BMVC09_H-GPLVM.pdf (1.05 MB)
Download file

Backing off: hierarchical decomposition of activity for 3D novel pose recovery

Download (1.05 MB)
conference contribution
posted on 10.02.2016, 11:44 by John Darby, Baihua LiBaihua Li, Nicholas Costen, David Fleet, Neil Lawrence
For model-based 3D human pose estimation, even simple models of the human body lead to high-dimensional state spaces. Where the class of activity is known a priori, low-dimensional activity models learned from training data make possible a thorough and efficient search for the best pose. Conversely, searching for solutions in the full state space places no restriction on the class of motion to be recovered, but is both difficult and expensive. This paper explores a potential middle ground between these approaches, using the hierarchical Gaussian process latent variable model to learn activity at different hierarchical scales within the human skeleton. We show that by training on full-body activity data then descending through the hierarchy in stages and exploring subtrees independently of one another, novel poses may be recovered. Experimental results on motion capture data and monocular video sequences demonstrate the utility of the approach, and comparisons are drawn with existing low-dimensional activity models. © 2009. The copyright of this document resides with its authors.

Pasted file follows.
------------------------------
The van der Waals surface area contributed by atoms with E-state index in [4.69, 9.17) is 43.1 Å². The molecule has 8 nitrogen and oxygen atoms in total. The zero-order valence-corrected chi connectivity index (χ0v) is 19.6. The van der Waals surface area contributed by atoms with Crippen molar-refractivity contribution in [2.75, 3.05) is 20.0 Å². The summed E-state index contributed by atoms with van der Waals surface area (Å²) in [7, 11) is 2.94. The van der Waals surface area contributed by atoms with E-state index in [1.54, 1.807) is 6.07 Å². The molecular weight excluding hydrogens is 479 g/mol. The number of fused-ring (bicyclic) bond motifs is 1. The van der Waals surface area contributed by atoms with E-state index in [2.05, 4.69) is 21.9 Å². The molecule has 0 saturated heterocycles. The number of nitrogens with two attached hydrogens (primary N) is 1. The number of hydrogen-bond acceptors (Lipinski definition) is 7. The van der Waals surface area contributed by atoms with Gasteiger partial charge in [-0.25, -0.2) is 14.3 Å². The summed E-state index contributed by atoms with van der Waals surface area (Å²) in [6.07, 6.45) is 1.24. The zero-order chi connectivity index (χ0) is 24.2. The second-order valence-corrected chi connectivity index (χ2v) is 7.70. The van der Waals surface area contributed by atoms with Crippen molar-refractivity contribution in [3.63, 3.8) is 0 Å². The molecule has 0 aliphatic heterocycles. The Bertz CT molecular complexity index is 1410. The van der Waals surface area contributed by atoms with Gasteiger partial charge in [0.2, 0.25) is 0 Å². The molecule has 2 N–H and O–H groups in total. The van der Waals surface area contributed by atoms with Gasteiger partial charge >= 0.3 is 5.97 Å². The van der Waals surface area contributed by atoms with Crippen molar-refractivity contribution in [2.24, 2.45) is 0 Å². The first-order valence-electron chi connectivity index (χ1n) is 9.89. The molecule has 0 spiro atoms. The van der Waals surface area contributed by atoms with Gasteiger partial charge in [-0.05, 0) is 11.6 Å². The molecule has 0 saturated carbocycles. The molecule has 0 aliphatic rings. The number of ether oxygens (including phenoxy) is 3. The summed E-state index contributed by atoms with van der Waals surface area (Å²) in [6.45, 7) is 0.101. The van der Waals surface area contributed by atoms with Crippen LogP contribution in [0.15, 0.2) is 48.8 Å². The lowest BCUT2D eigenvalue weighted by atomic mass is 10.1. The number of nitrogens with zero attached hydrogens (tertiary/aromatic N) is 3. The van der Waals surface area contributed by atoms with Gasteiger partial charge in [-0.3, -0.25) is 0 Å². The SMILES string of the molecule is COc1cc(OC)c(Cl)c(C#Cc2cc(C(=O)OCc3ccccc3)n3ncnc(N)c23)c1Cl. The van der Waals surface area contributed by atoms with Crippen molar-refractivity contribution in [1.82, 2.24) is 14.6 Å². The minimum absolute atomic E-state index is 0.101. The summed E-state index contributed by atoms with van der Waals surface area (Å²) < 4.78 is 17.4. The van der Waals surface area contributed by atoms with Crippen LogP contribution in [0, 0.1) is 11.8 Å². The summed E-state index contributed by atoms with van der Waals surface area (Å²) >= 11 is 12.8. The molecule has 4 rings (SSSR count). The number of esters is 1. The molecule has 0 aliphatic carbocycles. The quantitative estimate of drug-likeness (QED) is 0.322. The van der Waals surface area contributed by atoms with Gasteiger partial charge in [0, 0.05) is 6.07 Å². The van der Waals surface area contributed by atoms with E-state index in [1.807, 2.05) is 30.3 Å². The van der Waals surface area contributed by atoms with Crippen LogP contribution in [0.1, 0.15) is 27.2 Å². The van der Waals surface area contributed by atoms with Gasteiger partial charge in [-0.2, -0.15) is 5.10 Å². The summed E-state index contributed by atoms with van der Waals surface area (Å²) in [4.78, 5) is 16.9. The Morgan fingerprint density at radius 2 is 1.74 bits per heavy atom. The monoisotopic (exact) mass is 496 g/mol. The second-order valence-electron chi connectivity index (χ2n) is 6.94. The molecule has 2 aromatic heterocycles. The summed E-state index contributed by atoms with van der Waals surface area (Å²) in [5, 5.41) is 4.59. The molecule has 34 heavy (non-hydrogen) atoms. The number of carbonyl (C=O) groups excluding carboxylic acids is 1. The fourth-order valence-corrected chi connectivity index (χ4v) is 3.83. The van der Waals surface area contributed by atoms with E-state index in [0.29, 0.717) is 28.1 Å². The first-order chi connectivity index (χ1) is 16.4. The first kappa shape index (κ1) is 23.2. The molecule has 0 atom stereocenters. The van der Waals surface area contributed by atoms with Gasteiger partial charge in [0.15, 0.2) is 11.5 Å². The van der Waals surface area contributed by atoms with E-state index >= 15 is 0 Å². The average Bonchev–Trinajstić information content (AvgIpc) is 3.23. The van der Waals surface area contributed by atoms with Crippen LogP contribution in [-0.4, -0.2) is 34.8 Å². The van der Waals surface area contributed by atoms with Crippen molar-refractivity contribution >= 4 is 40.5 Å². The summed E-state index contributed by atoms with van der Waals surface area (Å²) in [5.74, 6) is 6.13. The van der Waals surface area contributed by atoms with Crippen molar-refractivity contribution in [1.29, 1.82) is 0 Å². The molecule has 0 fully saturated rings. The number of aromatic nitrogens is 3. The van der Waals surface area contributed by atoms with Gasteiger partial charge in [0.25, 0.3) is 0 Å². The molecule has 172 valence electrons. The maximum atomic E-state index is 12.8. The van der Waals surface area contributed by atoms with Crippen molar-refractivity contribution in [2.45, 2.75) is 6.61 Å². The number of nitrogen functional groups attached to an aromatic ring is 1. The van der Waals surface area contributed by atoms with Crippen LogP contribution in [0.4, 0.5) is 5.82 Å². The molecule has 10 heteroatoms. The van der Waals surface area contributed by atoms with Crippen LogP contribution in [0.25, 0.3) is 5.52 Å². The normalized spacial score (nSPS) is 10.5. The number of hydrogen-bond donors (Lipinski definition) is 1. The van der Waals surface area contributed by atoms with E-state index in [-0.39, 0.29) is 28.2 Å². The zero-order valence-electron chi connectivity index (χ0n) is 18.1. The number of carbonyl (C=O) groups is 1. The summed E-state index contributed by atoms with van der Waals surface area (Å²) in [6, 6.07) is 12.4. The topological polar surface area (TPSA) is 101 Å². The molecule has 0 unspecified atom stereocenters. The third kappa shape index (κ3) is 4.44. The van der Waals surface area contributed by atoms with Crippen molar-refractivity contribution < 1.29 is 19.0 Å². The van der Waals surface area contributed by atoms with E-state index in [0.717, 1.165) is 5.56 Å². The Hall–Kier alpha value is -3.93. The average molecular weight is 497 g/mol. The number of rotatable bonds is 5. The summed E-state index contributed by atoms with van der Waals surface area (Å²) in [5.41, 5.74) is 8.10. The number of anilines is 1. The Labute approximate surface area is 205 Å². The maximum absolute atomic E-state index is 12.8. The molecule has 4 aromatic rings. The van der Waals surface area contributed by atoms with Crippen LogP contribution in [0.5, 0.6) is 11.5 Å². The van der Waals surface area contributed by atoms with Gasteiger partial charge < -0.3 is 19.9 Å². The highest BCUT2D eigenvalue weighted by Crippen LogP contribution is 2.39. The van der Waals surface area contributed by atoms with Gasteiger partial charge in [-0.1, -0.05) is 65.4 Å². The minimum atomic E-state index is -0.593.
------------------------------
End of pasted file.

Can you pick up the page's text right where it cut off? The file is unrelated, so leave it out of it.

History

School

  • Science

Department

  • Computer Science

Published in

British Machine Vision Conference, BMVC 2009 - Proceedings

Citation

DARBY, J. ... et al, 2009. Backing off: hierarchical decomposition of activity for 3D novel pose recovery. British Machine Vision Conference, BMVC 2009 - Proceedings, 7th-10th September 2009, London, pp.11.1-11.11

Publisher

BMVC 2009 (© the authors)

Version

VoR (Version of Record)

Publisher statement

This work is made available according to the conditions of the Creative Commons Attribution-NonCommercial-NoDerivatives 4.0 International (CC BY-NC-ND 4.0) licence. Full details of this licence are available at: https://creativecommons.org/licenses/by-nc-nd/4.0/

Publication date

2009

Notes

The copyright of this document resides with its authors. It may be distributed unchanged freely in print or electronic forms.

ISBN

1901725391;9781901725391

Language

en

Usage metrics

Keywords

Exports